Cover: Capping Retired Pay for Senior Field Grade Officers

Capping Retired Pay for Senior Field Grade Officers

Force Management, Retention, and Cost Effects

Published Mar 12, 2018

by Beth J. Asch, Michael G. Mattock, James Hosek, Patricia K. Tong

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Research Questions

  1. Why has there been an increase in recent years in the number of field grade officers with more than 30 years of service?
  2. What would be the effects — on cost savings, morale and retention, promotion rates, and force management — of capping retired pay so that only members in the highest grades and with the most years of service would receive the highest retirement benefits?
  3. Would special and incentive pays be suitable as a retention tool as an alternative to a retired pay multiplier that increased with years of service beyond 30 years?

The 2007 National Defense Authorization Act (NDAA) made several compensation changes to increase the incentives for the most senior personnel to stay in service longer. However, the number of field grade and noncommissioned officers with more than 30 years of service has increased significantly since 2007 — something that was not a target of the 2007 NDAA. In response to this finding, the Senate Armed Services Committee directed the Secretary of Defense to review the advisability and feasibility of capping mid-grade retired pay so that only members of the highest grades and with the most years of service would earn the highest retired pay. This report provides analysis to support the Secretary of Defense review.

The RAND team took a multi-method approach focused on active duty personnel and drew on expert knowledge, administrative data, and advanced econometric methods for estimating retention behavior and for simulating policy responses. The researchers found that the increase in senior field grade officers was driven by an increase in officers with prior enlisted service. Experts provided several possible explanations and cautioned that capping retired pay for these officers would hurt retention, morale, and, possibly, the accession of officers who come up from the enlisted ranks. The researchers used RAND's Dynamic Retention Model to estimate the effects of using special and incentive pays to offset losses in retention but found that doing so would result in a net cost increase. The authors conclude that capping retired pay for senior field grade officers would have no positive benefits and could result in harmful outcomes with respect to force management and cost.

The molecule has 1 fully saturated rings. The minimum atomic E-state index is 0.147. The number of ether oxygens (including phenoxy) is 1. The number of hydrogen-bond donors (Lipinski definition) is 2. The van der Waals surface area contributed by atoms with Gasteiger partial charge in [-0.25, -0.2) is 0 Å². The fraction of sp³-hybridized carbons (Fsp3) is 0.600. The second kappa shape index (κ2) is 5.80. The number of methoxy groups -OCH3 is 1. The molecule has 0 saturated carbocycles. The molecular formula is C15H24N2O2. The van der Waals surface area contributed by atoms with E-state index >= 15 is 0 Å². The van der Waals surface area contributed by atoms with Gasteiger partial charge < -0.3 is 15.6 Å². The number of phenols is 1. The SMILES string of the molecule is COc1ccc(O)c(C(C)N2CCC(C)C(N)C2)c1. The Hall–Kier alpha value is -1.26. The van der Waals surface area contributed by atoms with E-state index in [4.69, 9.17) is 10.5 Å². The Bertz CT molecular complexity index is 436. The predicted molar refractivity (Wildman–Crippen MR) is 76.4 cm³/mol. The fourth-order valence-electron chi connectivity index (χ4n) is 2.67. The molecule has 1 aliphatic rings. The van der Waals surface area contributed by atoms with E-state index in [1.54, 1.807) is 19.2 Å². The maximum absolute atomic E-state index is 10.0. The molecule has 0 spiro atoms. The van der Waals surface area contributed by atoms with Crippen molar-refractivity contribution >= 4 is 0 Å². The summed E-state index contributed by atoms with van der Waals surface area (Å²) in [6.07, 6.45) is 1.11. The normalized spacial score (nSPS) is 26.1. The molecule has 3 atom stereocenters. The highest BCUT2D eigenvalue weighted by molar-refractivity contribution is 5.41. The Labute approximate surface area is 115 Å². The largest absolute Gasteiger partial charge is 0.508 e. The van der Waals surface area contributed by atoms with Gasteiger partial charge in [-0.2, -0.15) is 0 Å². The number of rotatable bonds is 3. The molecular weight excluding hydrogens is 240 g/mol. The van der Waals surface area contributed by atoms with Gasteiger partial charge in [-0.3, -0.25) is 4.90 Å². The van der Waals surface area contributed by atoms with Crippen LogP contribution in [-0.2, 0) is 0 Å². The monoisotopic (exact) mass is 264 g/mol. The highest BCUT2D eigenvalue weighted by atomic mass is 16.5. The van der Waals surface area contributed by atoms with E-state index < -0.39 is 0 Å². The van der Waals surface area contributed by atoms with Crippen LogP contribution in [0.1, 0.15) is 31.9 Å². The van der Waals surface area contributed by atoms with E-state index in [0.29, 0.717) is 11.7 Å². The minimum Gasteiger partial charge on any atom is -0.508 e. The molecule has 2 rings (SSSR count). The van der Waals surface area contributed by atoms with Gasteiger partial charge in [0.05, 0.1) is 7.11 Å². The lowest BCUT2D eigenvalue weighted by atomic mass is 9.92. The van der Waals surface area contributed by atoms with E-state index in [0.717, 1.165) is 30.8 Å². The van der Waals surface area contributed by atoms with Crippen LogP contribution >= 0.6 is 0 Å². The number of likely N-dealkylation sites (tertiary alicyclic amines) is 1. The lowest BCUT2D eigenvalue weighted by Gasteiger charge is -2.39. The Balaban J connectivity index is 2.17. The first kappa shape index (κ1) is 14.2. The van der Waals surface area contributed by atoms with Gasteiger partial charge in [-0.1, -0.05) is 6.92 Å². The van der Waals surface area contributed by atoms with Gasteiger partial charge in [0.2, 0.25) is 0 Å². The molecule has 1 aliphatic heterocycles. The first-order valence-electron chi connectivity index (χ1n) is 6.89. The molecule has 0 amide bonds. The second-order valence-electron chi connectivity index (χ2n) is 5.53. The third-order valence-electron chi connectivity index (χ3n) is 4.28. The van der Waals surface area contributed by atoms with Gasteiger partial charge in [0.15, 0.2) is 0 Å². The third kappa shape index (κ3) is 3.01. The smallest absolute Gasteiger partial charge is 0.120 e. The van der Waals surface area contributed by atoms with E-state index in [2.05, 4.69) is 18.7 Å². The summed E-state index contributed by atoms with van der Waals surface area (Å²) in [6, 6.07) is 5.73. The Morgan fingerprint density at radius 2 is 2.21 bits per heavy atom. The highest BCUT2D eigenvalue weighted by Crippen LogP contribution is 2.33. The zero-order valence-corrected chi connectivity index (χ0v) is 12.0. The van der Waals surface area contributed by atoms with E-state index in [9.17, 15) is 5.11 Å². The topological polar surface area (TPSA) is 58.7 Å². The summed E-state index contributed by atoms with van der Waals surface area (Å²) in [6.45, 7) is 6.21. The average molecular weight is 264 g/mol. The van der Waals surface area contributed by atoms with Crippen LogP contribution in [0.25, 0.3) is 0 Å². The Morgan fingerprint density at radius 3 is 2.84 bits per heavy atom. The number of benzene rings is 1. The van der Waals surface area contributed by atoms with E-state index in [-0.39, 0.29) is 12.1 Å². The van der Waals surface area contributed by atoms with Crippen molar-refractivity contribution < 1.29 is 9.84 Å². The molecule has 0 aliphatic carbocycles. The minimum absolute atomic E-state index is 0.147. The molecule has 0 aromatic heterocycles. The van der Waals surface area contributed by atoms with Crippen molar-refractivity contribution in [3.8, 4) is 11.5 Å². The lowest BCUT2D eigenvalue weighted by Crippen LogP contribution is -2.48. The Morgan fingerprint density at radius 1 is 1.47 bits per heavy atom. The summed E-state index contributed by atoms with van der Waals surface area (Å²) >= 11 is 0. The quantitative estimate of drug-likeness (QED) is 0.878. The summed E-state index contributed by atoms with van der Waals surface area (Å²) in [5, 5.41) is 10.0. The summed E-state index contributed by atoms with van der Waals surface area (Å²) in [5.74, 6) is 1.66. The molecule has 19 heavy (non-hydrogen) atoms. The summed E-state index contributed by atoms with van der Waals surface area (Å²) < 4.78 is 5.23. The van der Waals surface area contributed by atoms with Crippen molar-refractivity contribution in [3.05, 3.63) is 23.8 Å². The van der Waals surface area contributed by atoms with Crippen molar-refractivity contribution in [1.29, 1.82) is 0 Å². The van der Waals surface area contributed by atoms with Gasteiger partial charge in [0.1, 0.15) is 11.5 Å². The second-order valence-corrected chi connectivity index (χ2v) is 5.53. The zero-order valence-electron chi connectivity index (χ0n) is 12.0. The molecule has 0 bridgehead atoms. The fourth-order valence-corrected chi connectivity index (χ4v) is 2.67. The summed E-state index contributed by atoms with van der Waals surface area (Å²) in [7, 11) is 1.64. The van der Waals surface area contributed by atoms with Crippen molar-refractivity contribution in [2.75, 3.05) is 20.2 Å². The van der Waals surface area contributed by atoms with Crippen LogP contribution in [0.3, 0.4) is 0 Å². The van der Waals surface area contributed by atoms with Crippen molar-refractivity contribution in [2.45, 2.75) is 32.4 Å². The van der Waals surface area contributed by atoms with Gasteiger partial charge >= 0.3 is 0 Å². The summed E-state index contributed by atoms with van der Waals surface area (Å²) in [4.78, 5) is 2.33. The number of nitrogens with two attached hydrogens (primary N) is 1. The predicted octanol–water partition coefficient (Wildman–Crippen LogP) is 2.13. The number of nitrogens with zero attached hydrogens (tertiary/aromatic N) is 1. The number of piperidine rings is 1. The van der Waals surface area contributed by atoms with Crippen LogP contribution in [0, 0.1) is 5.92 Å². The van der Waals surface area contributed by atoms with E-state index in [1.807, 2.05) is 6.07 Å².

Key Findings

Reasons for the Increase in the Number of Senior Field Grade Officers

  • The increase in mid-grade officers with more than 30 years of service was driven by an increase in officers with prior enlisted service.
  • The increase in officers with prior enlisted service may be due to an increased requirement for longer careers among those with specialized skills and knowledge; officers with enlisted experience are often a key source of technical expertise.
  • The increase could also be a residual effect of commissioning enlisted personnel to meet prior officer shortfalls. These officers stayed in service, so their total years exceeded 30 although years of commissioned service were less than 30.

The Effects of Capping Retired Pay

  • Experts felt that capping retired pay along the lines suggested by the Senate Armed Services Committee would hurt officer retention and morale and, possibly, the accession of officers who come up from the enlisted ranks.
  • Simulations using RAND's Dynamic Retention Model support this view: Capping retired pay would result in fewer officers with prior enlisted service staying, especially beyond 30 years of total service.

Use of Special and Incentive Pays

  • Simulations using RAND's Dynamic Retention Model indicate that using special and incentive (S&I) pays to restore overall retention would result in a net cost increase.
  • Experts said that, even with the addition of S&I pay, a retired pay cap could be viewed by members as a compensation cut and, because S&I pay is subject to uncertainty, it could be considered less valuable than retired pay.

This research was prepared for the Office of the Secretary of Defense and conducted within the Forces and Resources Policy Center of the RAND National Defense Research Institute, a federally funded research and development center sponsored by the Office of the Secretary of Defense, the Joint Staff, the Unified Combatant Commands, the Navy, the Marine Corps, the defense agencies, and the defense Intelligence Community.

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